Jason Stackhouse: Sometimes the right thing to do is the wrong thing.
—True Blood, “Evil is Going On” (9/12/10)
Shortly after my mother died, I met with the folks at the funeral home. (Remember, you can’t spell “funeral” without F-U-N!) It turns out that these places offer a few services that you don’t always know about. For instance, they offered to help with any insurance claims we might have, they were willing to ensure that I had plenty of copies of the death certificate, and so on. All for a nominal fee, of course. In fact, I learned later on that the death certificates, for which they charged us $10 each, were rather profitable to the funeral home but only if we ordered more than two. If we only wanted one they’d take a loss; two was the break-even point. After that it was a tidy 25% profit on each one. Anyway, one of the services they offered for free was contacting the Social Security Administration on our behalf, in order to ensure that benefits payments stopped in a timely manner. Great, we said, we’ll take one of those.
Flash-forward to a few weeks later, and I’m at the bank trying to straighten out some financial matters for my grandmother. While I’m there, I ask my Friendly Customer Service Agent if she can look something up for me on my mother’s bank account. “We can’t figure out whether she got a pension from New York State,” I asked. “Can you tell me if anything went into that account on a regular basis besides her Social Security?”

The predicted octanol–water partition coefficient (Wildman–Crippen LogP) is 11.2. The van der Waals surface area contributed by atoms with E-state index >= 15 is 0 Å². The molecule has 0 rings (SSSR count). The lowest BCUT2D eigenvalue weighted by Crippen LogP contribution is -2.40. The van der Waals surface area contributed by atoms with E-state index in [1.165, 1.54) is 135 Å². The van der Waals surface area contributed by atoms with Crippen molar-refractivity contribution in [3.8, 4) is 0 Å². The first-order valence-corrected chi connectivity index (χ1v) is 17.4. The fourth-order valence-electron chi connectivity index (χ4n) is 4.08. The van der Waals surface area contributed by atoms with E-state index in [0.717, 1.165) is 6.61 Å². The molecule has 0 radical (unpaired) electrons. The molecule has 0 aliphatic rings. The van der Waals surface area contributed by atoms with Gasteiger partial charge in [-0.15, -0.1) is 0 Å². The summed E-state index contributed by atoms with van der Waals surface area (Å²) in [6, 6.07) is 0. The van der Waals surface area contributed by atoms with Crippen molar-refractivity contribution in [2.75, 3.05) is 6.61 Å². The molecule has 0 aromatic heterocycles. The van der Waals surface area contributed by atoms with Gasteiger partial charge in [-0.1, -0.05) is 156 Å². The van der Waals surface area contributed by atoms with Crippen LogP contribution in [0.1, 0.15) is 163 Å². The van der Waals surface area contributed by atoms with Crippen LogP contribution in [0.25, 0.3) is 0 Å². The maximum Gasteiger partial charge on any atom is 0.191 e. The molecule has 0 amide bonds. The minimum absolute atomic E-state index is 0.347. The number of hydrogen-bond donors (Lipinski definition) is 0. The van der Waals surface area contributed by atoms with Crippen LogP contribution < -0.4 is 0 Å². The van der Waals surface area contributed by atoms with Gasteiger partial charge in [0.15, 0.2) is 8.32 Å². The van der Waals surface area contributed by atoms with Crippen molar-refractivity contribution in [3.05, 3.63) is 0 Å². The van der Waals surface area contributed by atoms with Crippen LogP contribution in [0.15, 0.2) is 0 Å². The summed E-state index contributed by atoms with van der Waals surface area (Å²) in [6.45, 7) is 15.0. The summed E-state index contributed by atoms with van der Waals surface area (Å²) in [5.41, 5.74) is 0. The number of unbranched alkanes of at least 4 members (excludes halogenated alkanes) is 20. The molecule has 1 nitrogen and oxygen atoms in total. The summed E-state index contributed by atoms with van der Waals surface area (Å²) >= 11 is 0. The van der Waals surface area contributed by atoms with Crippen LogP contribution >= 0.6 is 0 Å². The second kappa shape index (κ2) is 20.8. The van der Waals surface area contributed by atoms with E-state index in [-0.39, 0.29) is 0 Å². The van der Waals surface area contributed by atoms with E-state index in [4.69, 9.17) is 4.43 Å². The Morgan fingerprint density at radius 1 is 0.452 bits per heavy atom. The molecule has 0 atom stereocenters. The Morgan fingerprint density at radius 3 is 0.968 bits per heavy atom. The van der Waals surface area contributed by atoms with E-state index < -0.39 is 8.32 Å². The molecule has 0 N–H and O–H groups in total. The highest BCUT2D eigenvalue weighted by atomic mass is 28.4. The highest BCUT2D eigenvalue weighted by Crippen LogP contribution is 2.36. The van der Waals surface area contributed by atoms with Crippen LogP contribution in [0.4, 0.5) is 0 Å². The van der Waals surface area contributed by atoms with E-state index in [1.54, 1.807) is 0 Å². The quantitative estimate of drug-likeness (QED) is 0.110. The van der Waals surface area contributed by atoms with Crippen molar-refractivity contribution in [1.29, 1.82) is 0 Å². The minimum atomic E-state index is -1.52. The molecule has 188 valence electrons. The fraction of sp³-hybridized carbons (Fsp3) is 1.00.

The woman scanned the account before telling me no. “But here’s something odd,” she said. “A payment is processing today—right now. That’s not supposed to happen.” I agreed with her on that point and we concluded our business.
When I got back to the house, I called the Social Security Administration. After wading through several levels of bureaucratic phone tree, I finally landed a human being. Here was his explanation: Social Security pays you retroactively. You survive the month and then they pay you for your achievement. And payments are NOT prorated. So if you die in June, you don’t get even a partial payment in July, even if you die on the last day of the month. The payment that my mother was receiving on June 26th was her May payment. However, she’d already died by the time the payment was processed. “If this were a paper check,” he explained, “she wouldn’t have been able to sign it, because she died a couple of weeks earlier. As a survivor, however, you’re entitled to the payment.” Therefore, SSA would contact the bank to withdraw the money and then re-distribute it to my brothers and me. He promised to send me a form that would stand as a formal request for the money, and enclosed a pre-addressed envelope so that I could send it to the Towson, MD office rather than somewhere in Florida.
He made good on the promise: the form was waiting for me when I returned to Baltimore. Dutifully I filled it out with all kinds of details about myself, my brothers and my grandmother, and mailed it in the Enclosed Envelope to the Towson office.